As for beekeeping in surburbia, unless there are specific legal restrictions against it, that shouldn't be a problem. I know beeks who have had as many as 15 hives in a typical subdivision lot.

  10. #10

    Default

    You might try looking at the classified ads in your local agricultural review if you have one for used equipment or people selling hives. Also, your local club may have a webpage where they list items for sale.

    Also, for learning order one of the free catalogs from beekeeping suppliers, they're fun to look through and show what a lot of equipment is and how it is used. Dadant's phone is toll-free 1-888-922-1293, Betterbee's is 1-800-632-3379.

    Your local library may have books on beekeeping too.
    Try to learn something new every day and give thanks for all your blessings.

  11. #11
    Join Date
    Aug 2008
    Location
    Chambersburg, Pennsylvania, USA
    Posts
    248

    Default

    The earlier reply about a 3 mile foraging radius does not mean that you can only have one hive every 3 miles. It just means that bees will travel up to that far for a good nectar source if there are none closer. You can put a hive in a suburban backyard (you could put several actually) and they will find plenty of pollen and nectar sources. And your neighbors will probably never notice an increase of bees around their homes or picinic tables. But I still recommend telling them about your plans after you checking your local ordinances and protective covenants. It's a sure thing that someone will see your hive or see you all suited up and freak out due to their own mis-conceptions about bees. If someone nearby is severely allergic you will want them to know where your hive is and to steer clear.

    You seem very eager. Don't let yourself get overwhelmed. Find a mentor, a couple of good books, and search this forum for the wealth of information that has been discussed and the questions that are already answered.

    Above all, enjoy this fascinating and rewarding hobby!
    Carl

  12. #12
    Join Date
    Mar 2009
    Location
    columbus,ohio,USA
    Posts
    518

    Default

    [QUOTE][Your local library may have books on beekeeping too. /QUOTE]

    I got a few books on reserve but I am 4th and 9th on the list for a couple different books. Beekeeping for dummies and backyard beekeeping I think it is called. Gonna go to their website now and reserve more.=)

  13. #13
    Join Date
    Jan 2007
    Location
    berkshire county MA
    Posts
    1,472

    Default

    Hey Pumpkin, berkie here. A good source of used books is abebooks.com. You should go to that first meeting that Bluesky mentioned. Seeing is how you are only 13 and very enthusiastic, they might offer a "scholarship" or some kind of discount. It would definitely be that best way to meet some beekeepers and learn a lot in a short period of time. Also, you should be able to find ways to earn a little money. We used to run errands, shovel snow and even wash garbage cans to save money for things. Also, consider either writing a letter to your local newspaper, or have someone interview about your quest to become a beekeeper. Maybe you could do a mini bottle drive, either going door to door, having your parents bring you around to collect, or spending a saturday at the redemption center getting donations. Where there's a will, there's a way, and you sure seem to have the will. Be Creative!!!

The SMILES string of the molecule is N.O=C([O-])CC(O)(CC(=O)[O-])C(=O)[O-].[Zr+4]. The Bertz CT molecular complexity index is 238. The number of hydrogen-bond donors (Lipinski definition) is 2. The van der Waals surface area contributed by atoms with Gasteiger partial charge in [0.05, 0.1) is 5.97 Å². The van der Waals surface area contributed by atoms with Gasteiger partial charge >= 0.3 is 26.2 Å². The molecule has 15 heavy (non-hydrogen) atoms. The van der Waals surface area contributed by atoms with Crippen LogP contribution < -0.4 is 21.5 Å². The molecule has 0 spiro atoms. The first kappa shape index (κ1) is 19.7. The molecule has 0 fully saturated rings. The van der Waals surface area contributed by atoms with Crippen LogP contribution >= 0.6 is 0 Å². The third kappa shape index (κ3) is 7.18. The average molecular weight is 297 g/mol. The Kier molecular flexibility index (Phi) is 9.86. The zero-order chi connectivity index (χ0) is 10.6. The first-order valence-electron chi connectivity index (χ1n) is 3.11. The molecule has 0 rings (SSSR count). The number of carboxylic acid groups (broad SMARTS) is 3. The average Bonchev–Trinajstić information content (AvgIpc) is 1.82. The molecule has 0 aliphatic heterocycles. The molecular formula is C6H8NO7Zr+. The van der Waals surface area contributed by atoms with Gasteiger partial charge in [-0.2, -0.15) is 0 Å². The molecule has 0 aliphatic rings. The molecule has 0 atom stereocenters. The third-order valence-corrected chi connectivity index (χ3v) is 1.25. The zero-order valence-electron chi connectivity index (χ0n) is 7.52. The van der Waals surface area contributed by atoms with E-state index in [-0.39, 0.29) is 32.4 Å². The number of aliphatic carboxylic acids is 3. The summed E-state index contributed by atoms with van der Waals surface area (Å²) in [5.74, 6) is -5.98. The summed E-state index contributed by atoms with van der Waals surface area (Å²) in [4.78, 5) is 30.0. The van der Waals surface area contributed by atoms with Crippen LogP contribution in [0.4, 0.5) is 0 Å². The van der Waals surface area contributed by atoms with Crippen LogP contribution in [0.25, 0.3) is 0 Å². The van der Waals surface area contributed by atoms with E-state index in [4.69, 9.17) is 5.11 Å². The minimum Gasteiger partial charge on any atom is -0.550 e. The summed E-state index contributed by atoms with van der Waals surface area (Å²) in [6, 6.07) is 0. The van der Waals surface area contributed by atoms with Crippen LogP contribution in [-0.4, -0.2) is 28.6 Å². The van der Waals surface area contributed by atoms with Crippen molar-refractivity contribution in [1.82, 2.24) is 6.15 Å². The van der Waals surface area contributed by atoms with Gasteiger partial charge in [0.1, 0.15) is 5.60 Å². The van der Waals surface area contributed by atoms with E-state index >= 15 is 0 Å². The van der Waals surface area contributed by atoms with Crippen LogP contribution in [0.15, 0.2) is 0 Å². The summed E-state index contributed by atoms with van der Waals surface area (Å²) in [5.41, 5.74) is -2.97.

14. #14
    Join Date
    Mar 2009
    Location
    columbus,ohio,USA
    Posts
    518

    Default

    Hi berk...at any other time I would probly be able to afford it. Right now I take care of neighbors dogs for money but I have to pay for my school trip to washington DC

  15. #15
    Join Date
    Mar 2008
    Location
    burnet texas
    Posts
    80

    Default

    Beeking for Dummies was a big help for me.
    A big dog weighs a hundred.

  16. #16
    Join Date
    May 2007
    Location
    Hays, Kansas, USA
    Posts
    1,081

    Default Keep looking here in BeeSource

    There is a section called 'Getting Started' next to this part of the forum. Take a cruise through it and you will find some great advice. Caution, you can ask 10 beekeepers the same question and don't be surprized if you get 11 different answers, all being right to varying degrees. We've all learned from someone else, books, BeeSource, attending meetings, etc. and have formed our own opinions and attitudes.

    For example, when it comes to buying expansions, my brother likes packages & I can't understand why anyone wouldn't just buy nuc's instead. Queens and splits are a great manner to expand and we both do that. He has his rationale, I have mine & we're both right! Now, I'm learning to raise queens and plan to make my own expansions that way. But I need to buy some queens we need some different breeding stock to mix up the gene pool.

  17. #17
    Join Date
    Jul 2006
    Location
    Dolgeville, NY
    Posts
    53

    Default getting the honey out

    i have a larger beekeeper spin mine for me he only charges .10 cents a pound not bad if you ask me with all the mess. I then take it home and strain it .Look around.Good luck!! and have fun!!!
    Greg wilson

  18. #18
    Join Date
    Aug 2002
    Location
    Nehawka, Nebraska USA
    Posts
    46,554

    Default

    >First what is a nuc?
    http://www.bushfarms.com/beesnucs.htm

    >How do you prevent swarming?
    http://www.bushfarms.com/beesswarmcontrol.htm

    >How do you figure out where a swarm is?

    People call you.

    >How much would you say full start up cost is?

    Five hundred dollars should give you a fair start. But if you find some old beekeeper who will give you some old equipment...

    >What is a ideal place for bees?

    http://www.bushfarms.com/beesfaqs.htm#locating

    >How fast does the population grow? a hive a year hive a month?

    A typical hive will be big enough to swarm the second year if you don't head it off.

    >How do seperate honey come and honey without a serperater?

    http://www.bushfarms.com/beesharvest.htm#crushandstrain

    >Are raccons I issue?

    Not usually, but sometimes.

    >How often do you check your hives?

    Anywhere from twice a year to twice a month.

    > If it is not too bad I could find someone out in the country who would let me put bees there.

    Put the word out and sooner or later someone will offer. Contact your local bee club and they may already know someone.

    www.bushfarms.com/bees.htm
    Michael Bush bushfarms.com/bees.htm "Everything works if you let it." ThePracticalBeekeeper.com 40y 200h 37yTF